A memorial celebration of Chuck McDew will be 1 to 3 p.m., May 6, at Metropolitan State University, Founders Hall, 700 East Seventh Street. All are welcome to attend in remembrance and to learn from McDew’s example, honoring his legacy and catching something of his vision for a just future. The celebration is sponsored by Metropolitan State and East Side Freedom Library.
McDew was born in 1938 in Massillon, Ohio. He was encouraged by his father to attend college in South Carolina, and he enrolled at South Carolina State University.
He had made a start at actively protesting injustices even before high school, but his experiences being arrested and beaten because of his race — in his first semester at college — furthered his growth into a resister and a civil rights leader.
In 1960, he participated in protests against segregated lunch counters in Orangeburg, S.C. In the same year, McDew was invited by reverend Dr. Martin Luther King, Jr. to attend a student organizational gathering. McDew and other students decided to found an alternative student organization, the Student Nonviolent Coordinating Committee. Marion Barry, future mayor of the District of Columbia, was chosen as the first chairman.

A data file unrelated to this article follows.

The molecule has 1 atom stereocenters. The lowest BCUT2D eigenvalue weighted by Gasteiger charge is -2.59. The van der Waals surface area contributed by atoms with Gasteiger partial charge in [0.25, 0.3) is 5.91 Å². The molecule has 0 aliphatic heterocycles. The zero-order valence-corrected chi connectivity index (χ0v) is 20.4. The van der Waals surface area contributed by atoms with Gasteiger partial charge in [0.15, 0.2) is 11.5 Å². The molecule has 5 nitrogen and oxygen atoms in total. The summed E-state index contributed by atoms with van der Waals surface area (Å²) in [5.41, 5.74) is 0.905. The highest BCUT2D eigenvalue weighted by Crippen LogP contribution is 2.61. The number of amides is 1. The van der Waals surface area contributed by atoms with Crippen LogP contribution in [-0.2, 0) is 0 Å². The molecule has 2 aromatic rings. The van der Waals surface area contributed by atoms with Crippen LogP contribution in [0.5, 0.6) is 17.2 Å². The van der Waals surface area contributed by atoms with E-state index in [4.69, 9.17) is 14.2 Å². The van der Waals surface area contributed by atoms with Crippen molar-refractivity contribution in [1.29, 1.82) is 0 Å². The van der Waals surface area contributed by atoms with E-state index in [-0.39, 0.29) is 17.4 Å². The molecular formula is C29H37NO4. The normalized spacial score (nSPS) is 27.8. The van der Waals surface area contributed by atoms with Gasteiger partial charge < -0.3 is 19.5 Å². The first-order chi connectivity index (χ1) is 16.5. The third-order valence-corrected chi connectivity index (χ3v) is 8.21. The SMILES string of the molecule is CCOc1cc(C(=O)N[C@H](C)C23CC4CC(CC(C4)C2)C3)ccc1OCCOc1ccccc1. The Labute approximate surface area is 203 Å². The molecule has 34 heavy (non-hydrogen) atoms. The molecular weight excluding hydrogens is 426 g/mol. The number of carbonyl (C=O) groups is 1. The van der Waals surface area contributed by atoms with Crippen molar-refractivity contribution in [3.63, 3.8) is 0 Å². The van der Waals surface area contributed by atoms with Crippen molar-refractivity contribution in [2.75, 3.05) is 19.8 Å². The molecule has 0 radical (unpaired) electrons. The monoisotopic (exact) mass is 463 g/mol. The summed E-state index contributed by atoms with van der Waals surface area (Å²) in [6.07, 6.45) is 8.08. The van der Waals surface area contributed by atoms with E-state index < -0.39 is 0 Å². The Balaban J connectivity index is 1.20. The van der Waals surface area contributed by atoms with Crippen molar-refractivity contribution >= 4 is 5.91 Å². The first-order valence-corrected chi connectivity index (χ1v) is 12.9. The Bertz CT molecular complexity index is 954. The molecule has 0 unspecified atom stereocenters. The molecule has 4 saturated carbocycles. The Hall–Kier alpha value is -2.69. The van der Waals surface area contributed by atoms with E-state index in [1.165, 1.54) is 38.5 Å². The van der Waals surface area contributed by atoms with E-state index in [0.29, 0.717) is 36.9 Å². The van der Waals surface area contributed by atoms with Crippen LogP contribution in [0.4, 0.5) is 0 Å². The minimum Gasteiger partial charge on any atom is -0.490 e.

McDew followed Barry as chairman and served from 1961 to 1964. He was succeeded by John Lewis (a member of Congress for the past 31 years), Stokely Carmichael (later known as Kwame Ture) and H. Rap Brown.
As noted in the African American Registry, McDew devoted his life to bringing about social and political change, the development of local black leadership, and advancing civil and human rights, which meant fighting against racism. McDew was a teacher, a labor organizer, and managed anti-poverty programs. His impact was felt across the nation, and he was a recurring and effective presence on radio and television. McDew advised and taught at Metropolitan State from 1981 until his retirement in 2006. He is survived by his brothers Mark and Eric, his daughter Eva Goodman and his son-in-law Dion Goodman.